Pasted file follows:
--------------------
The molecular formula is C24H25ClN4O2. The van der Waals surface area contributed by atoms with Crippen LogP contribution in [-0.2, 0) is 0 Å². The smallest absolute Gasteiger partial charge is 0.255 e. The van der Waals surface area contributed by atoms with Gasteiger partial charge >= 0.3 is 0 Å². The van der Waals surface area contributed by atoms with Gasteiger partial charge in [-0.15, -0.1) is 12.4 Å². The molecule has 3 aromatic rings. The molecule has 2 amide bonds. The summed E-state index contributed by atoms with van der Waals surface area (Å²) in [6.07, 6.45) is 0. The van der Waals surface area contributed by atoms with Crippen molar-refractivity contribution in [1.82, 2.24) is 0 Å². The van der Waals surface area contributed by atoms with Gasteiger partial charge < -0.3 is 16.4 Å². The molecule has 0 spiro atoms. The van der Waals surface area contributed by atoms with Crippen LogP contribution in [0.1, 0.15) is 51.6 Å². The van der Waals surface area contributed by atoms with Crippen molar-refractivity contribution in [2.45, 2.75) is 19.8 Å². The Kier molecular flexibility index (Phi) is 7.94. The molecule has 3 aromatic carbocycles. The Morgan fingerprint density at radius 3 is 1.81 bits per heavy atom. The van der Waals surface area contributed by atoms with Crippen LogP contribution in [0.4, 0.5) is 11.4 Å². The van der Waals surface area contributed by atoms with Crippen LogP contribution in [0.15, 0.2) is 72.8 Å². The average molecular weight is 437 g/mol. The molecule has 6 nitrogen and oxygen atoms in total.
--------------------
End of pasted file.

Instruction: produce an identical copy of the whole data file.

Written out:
The molecular formula is C24H25ClN4O2. The van der Waals surface area contributed by atoms with Crippen LogP contribution in [-0.2, 0) is 0 Å². The smallest absolute Gasteiger partial charge is 0.255 e. The van der Waals surface area contributed by atoms with Gasteiger partial charge >= 0.3 is 0 Å². The van der Waals surface area contributed by atoms with Gasteiger partial charge in [-0.15, -0.1) is 12.4 Å². The molecule has 3 aromatic rings. The molecule has 2 amide bonds. The summed E-state index contributed by atoms with van der Waals surface area (Å²) in [6.07, 6.45) is 0. The van der Waals surface area contributed by atoms with Crippen molar-refractivity contribution in [1.82, 2.24) is 0 Å². The van der Waals surface area contributed by atoms with Gasteiger partial charge < -0.3 is 16.4 Å². The molecule has 0 spiro atoms. The van der Waals surface area contributed by atoms with Crippen LogP contribution in [0.1, 0.15) is 51.6 Å². The van der Waals surface area contributed by atoms with Crippen molar-refractivity contribution in [2.45, 2.75) is 19.8 Å². The Kier molecular flexibility index (Phi) is 7.94. The molecule has 3 aromatic carbocycles. The Morgan fingerprint density at radius 3 is 1.81 bits per heavy atom. The van der Waals surface area contributed by atoms with Crippen LogP contribution in [0.4, 0.5) is 11.4 Å². The van der Waals surface area contributed by atoms with Crippen LogP contribution in [0.15, 0.2) is 72.8 Å². The average molecular weight is 437 g/mol. The molecule has 6 nitrogen and oxygen atoms in total.